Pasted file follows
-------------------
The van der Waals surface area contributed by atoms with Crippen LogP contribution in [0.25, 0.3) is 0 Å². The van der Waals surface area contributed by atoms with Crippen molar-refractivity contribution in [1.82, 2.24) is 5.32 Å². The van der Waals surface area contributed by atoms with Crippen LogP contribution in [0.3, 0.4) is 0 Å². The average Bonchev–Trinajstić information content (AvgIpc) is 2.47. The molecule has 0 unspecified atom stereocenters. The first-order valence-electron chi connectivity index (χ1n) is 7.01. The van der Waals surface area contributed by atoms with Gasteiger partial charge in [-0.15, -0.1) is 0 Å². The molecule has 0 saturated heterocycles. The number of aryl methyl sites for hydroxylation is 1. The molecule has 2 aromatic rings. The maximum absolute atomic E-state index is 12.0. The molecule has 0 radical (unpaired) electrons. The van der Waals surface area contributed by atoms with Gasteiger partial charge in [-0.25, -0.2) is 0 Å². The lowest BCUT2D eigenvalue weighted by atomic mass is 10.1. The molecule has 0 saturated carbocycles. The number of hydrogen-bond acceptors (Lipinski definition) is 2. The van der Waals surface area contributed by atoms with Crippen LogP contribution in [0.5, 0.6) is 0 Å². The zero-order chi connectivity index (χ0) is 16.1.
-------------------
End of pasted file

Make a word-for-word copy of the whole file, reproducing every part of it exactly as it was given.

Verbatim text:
The van der Waals surface area contributed by atoms with Crippen LogP contribution in [0.25, 0.3) is 0 Å². The van der Waals surface area contributed by atoms with Crippen molar-refractivity contribution in [1.82, 2.24) is 5.32 Å². The van der Waals surface area contributed by atoms with Crippen LogP contribution in [0.3, 0.4) is 0 Å². The average Bonchev–Trinajstić information content (AvgIpc) is 2.47. The molecule has 0 unspecified atom stereocenters. The first-order valence-electron chi connectivity index (χ1n) is 7.01. The van der Waals surface area contributed by atoms with Gasteiger partial charge in [-0.15, -0.1) is 0 Å². The molecule has 0 saturated heterocycles. The number of aryl methyl sites for hydroxylation is 1. The molecule has 2 aromatic rings. The maximum absolute atomic E-state index is 12.0. The molecule has 0 radical (unpaired) electrons. The van der Waals surface area contributed by atoms with Gasteiger partial charge in [-0.25, -0.2) is 0 Å². The lowest BCUT2D eigenvalue weighted by atomic mass is 10.1. The molecule has 0 saturated carbocycles. The number of hydrogen-bond acceptors (Lipinski definition) is 2. The van der Waals surface area contributed by atoms with Crippen LogP contribution in [0.5, 0.6) is 0 Å². The zero-order chi connectivity index (χ0) is 16.1.